Breastfeeding Is Beautiful but the Start Is Often Stressful

How to Healthily Cope With the Stress of Breastfeeding

Every expecting mother who decides to breastfeed has two main questions on her mind: “Will my milk come? and “Will it be enough?” This is normal. What’s not so typical is that almost every woman who gives birth is pushed to believe that she does not have enough milk and should start giving formula (powdered milk) soon after birth. Physiologically only, less than 3% of all women are genuinely unable to have (enough) milk for their babies. The rest, 97%, are meant to be great breastfeeding mothers!

The first myth that breastmilk might “not come” disappears with the knowledge that lactation starts way before birth! Production of colostrum, early milk, begins in the 5th-7th month of pregnancy and stays there till birth and a few days after it! So if you noticed your breasts changing and increasing in size during pregnancy, then you can be sure – your milk WILL come because it is already there by the time your baby is ready to be born!

The second myth that a mother’s milk is often not enough for her baby (especially in the early days after birth) can be dismissed with the simple explanation below of how small a newborn baby’s stomach is. It is true colostrum, early milk during the first 3-5 days after birth, comes in small quantities, but it comes in the exact amount of what a baby is ready to digest! So, in brief, colostrum is the only food that a healthy, full-term baby ever needs!

Stomach capacity of the newborn A 1-day old baby’s stomach capacity is about 5-7 ml only, or about the size of a small pebble. Interestingly, researchers have found that a one-day-old newborn’s stomach does not stretch to hold more. Your colostrum is just the right portion for your baby’s first feedings!

By day 3, the newborn’s stomach capacity grows to about 22-30 ml, or about the size of a “shooter” marble. Small, frequent feedings (every 2 hours or oftener) assure that your baby takes in all the milk he needs and stimulates milk production for the following days.

Around day 7, the newborn’s tummy capacity is about 45-60 ml, or about the size of a ping-pong ball. Continued frequent feedings (about every 2-3 hours) will guarantee that your milk production meets the baby’s demands.

Why is colostrum better for my baby than formula?

Colostrum is special milk transparent to golden in color, thick and sticky. It could be called “magical” – so rich in unique qualities.

1. Best nutrition in the right amount: low in fat, high in carbohydrates, protein, and antibodies to keep your baby healthy. Very easy to digest. Low in volume (measurable in teaspoons instead of ml) but high in concentrated nutrition for the newborn.

2. Prevention of jaundice (yellowness of the newborn): has a laxative effect on the newborn, assisting him pass his early stools, which aids in the removal of bilirubin responsible for jaundice.

3. Natural vaccine: provides large amounts of living cells which will defend your baby against many harmful agents. The concentration of immune factors in colostrum is much higher than in mature milk! It also contains antibodies (IgA & IgG) and leukocytes, protective white cells that destroy bacteria and viruses.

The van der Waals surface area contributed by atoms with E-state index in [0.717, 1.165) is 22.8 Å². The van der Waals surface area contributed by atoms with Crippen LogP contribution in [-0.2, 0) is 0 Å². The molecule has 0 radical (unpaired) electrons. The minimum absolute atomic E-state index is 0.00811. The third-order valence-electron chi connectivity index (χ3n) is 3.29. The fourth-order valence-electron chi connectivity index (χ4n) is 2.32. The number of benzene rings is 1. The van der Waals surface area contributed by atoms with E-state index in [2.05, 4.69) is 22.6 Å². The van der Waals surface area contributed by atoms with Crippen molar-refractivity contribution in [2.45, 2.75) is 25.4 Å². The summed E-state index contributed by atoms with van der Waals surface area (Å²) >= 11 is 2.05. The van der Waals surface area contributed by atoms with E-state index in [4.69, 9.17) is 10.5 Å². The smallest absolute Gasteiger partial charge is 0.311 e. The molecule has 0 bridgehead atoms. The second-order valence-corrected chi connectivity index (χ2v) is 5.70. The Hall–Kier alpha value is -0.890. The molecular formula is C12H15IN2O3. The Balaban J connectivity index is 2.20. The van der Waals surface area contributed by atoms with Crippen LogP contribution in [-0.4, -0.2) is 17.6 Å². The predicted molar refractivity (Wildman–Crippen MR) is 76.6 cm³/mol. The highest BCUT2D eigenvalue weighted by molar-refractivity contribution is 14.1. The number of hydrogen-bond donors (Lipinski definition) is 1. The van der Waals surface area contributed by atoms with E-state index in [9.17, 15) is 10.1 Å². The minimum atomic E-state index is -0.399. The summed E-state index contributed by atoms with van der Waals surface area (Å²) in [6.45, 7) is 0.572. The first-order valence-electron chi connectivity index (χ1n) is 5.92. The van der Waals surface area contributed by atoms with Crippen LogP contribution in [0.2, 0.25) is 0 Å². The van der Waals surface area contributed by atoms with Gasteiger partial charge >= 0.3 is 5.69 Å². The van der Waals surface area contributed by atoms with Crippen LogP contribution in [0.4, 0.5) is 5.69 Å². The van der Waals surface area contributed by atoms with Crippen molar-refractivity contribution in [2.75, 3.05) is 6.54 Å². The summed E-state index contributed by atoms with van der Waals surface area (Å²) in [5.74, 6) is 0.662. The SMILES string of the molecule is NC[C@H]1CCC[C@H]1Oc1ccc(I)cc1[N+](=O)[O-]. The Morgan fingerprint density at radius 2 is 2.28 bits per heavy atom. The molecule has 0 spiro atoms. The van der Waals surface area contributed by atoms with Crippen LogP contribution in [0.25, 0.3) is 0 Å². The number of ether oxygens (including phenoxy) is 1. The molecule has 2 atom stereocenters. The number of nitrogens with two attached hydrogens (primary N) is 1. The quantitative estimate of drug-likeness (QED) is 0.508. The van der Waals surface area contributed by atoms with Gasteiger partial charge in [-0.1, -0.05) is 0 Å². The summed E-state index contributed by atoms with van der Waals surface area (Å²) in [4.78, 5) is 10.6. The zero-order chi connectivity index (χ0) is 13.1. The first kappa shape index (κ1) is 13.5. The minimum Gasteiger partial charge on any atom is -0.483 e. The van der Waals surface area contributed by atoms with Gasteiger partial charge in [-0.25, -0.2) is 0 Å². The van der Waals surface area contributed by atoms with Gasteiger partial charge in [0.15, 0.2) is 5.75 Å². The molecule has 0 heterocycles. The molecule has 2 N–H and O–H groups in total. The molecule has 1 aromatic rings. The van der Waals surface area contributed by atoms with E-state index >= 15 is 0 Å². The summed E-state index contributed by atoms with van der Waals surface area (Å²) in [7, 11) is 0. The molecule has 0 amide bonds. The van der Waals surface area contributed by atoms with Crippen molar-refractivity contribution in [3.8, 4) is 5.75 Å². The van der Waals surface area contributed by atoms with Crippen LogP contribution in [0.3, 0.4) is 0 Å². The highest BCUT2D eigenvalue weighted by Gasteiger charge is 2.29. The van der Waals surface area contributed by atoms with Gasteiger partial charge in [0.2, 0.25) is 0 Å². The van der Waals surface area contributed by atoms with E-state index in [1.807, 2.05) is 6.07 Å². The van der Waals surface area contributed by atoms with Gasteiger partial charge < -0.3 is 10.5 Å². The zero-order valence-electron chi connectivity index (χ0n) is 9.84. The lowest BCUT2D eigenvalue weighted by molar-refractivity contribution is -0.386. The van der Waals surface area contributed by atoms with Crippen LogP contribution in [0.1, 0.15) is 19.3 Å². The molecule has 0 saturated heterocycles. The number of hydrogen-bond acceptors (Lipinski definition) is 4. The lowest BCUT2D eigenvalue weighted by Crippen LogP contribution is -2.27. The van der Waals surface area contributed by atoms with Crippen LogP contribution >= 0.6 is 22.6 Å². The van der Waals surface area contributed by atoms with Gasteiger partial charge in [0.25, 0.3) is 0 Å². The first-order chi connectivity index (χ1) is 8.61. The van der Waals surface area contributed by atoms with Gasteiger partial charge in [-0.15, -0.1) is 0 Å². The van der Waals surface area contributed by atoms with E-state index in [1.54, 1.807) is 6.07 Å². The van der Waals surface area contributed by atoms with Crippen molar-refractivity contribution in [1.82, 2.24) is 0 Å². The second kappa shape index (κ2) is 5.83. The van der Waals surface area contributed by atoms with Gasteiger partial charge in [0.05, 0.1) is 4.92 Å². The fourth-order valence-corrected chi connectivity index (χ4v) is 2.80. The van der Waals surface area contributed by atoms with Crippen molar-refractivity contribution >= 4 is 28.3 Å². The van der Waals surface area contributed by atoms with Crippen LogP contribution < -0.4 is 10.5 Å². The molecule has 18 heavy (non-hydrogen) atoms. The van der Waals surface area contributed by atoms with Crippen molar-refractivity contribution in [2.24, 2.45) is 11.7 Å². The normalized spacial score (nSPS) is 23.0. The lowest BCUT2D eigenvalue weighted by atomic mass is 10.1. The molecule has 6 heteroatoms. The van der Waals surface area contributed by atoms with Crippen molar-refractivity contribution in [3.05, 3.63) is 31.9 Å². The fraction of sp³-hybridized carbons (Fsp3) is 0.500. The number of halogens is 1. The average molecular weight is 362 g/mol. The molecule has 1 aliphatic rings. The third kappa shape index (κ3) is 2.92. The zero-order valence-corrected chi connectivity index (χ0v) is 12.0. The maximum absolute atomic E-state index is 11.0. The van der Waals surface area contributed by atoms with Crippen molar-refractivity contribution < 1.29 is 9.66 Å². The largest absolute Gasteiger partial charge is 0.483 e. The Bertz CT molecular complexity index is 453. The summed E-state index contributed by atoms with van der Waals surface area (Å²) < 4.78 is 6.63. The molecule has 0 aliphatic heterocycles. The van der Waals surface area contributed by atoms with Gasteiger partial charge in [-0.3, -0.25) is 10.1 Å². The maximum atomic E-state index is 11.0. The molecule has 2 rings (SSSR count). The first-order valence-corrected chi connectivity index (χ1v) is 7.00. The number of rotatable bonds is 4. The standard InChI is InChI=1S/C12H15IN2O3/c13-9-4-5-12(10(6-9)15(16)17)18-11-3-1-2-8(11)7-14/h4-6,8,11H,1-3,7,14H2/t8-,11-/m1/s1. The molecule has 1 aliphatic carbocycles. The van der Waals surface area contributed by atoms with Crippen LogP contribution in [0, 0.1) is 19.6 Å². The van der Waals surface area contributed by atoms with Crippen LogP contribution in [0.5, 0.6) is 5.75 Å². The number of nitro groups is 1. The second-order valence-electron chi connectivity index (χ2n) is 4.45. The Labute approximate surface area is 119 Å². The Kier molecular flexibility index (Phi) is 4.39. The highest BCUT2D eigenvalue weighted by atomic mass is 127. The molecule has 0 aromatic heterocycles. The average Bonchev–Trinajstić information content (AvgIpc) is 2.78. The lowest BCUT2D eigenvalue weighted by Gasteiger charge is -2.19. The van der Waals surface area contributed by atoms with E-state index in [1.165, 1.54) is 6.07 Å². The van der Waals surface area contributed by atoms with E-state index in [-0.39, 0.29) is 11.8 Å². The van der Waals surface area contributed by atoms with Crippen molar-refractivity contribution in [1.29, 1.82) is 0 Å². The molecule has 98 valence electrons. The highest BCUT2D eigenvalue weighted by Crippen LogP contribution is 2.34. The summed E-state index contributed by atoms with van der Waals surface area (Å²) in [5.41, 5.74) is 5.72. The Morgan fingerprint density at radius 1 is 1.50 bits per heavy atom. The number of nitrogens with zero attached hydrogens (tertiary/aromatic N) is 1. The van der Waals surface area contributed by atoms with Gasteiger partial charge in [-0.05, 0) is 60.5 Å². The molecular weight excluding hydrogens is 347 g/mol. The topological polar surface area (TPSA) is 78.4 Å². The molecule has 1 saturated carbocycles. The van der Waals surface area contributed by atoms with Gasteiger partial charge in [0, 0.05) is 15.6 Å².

4. Substance that creates a healthy digestive tract: seals the newborn’s intestines with a barrier that will protect the baby from foreign substances and reduce the risk of allergies to foods that the mother has eaten.

5. Guarantee that your white milk will “come” in a large amount: emptying the breasts from colostrum stimulates the production of mature white milk, which will gradually increase in volume around the 3rd or 4th day after birth.

In those first few days of colostrum, it is essential to breastfeed your newborn at least 8-12 times each 24 hours, which is often even better. This allows your new born to get all the colostrum benefits and stimulates the production of a plentiful supply of mature milk. Frequent breastfeeding also helps prevent engorgement (when your breasts become swollen and painful).

Early days are stressful but short.

You might be a lucky mother whose relatives, friends, and doctors all support breastfeeding and know a lot about it. However, you will most likely receive plenty of pressure instead of giving up breastfeeding and supplementing. By all means, ladies, stay strong! Keep your baby with you (request “rooming-in” in the hospital), often breastfeed and on-demand, stay away from bottles and pacifiers, and as a reward, your white milk will come in no time within 3-5 days. After birth and in large quantity! The first week after delivery is the most challenging, but breastfeeding will be easy and simply unique after it (if you did not start giving formula)!

And please, don’t try to check or measure how much colostrum you have after giving birth! J Squeezing with hands and pumping is useless in determining anything! Often only a baby will be able to efficiently remove this special thick milk from the breasts!

And remember, the more you learn about breastfeeding, the more equipped you will be for the days after birth and the pressure around.

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